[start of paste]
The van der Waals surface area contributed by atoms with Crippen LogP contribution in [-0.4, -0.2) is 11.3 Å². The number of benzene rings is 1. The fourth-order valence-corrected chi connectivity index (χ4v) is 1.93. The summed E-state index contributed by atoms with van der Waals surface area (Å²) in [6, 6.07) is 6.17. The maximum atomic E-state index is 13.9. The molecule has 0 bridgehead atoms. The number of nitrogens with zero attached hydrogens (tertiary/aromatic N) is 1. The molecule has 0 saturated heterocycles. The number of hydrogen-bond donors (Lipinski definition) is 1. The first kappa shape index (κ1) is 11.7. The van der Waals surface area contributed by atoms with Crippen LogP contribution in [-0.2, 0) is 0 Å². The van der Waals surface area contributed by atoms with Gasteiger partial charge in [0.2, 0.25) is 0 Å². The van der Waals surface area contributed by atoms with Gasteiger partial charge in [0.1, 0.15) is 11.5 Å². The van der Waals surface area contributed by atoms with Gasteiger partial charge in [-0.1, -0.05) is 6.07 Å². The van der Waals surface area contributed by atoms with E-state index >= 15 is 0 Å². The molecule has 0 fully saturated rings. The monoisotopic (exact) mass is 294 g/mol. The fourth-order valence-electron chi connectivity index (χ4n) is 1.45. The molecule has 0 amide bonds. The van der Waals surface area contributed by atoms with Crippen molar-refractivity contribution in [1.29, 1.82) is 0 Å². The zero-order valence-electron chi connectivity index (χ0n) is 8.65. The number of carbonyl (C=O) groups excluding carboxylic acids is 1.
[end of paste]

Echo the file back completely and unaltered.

The van der Waals surface area contributed by atoms with Crippen LogP contribution in [-0.4, -0.2) is 11.3 Å². The number of benzene rings is 1. The fourth-order valence-corrected chi connectivity index (χ4v) is 1.93. The summed E-state index contributed by atoms with van der Waals surface area (Å²) in [6, 6.07) is 6.17. The maximum atomic E-state index is 13.9. The molecule has 0 bridgehead atoms. The number of nitrogens with zero attached hydrogens (tertiary/aromatic N) is 1. The molecule has 0 saturated heterocycles. The number of hydrogen-bond donors (Lipinski definition) is 1. The first kappa shape index (κ1) is 11.7. The van der Waals surface area contributed by atoms with Crippen LogP contribution in [-0.2, 0) is 0 Å². The van der Waals surface area contributed by atoms with Gasteiger partial charge in [0.2, 0.25) is 0 Å². The van der Waals surface area contributed by atoms with Gasteiger partial charge in [0.1, 0.15) is 11.5 Å². The van der Waals surface area contributed by atoms with Gasteiger partial charge in [-0.1, -0.05) is 6.07 Å². The van der Waals surface area contributed by atoms with E-state index >= 15 is 0 Å². The molecule has 0 fully saturated rings. The monoisotopic (exact) mass is 294 g/mol. The fourth-order valence-electron chi connectivity index (χ4n) is 1.45. The molecule has 0 amide bonds. The van der Waals surface area contributed by atoms with Crippen molar-refractivity contribution in [1.29, 1.82) is 0 Å². The zero-order valence-electron chi connectivity index (χ0n) is 8.65. The number of carbonyl (C=O) groups excluding carboxylic acids is 1.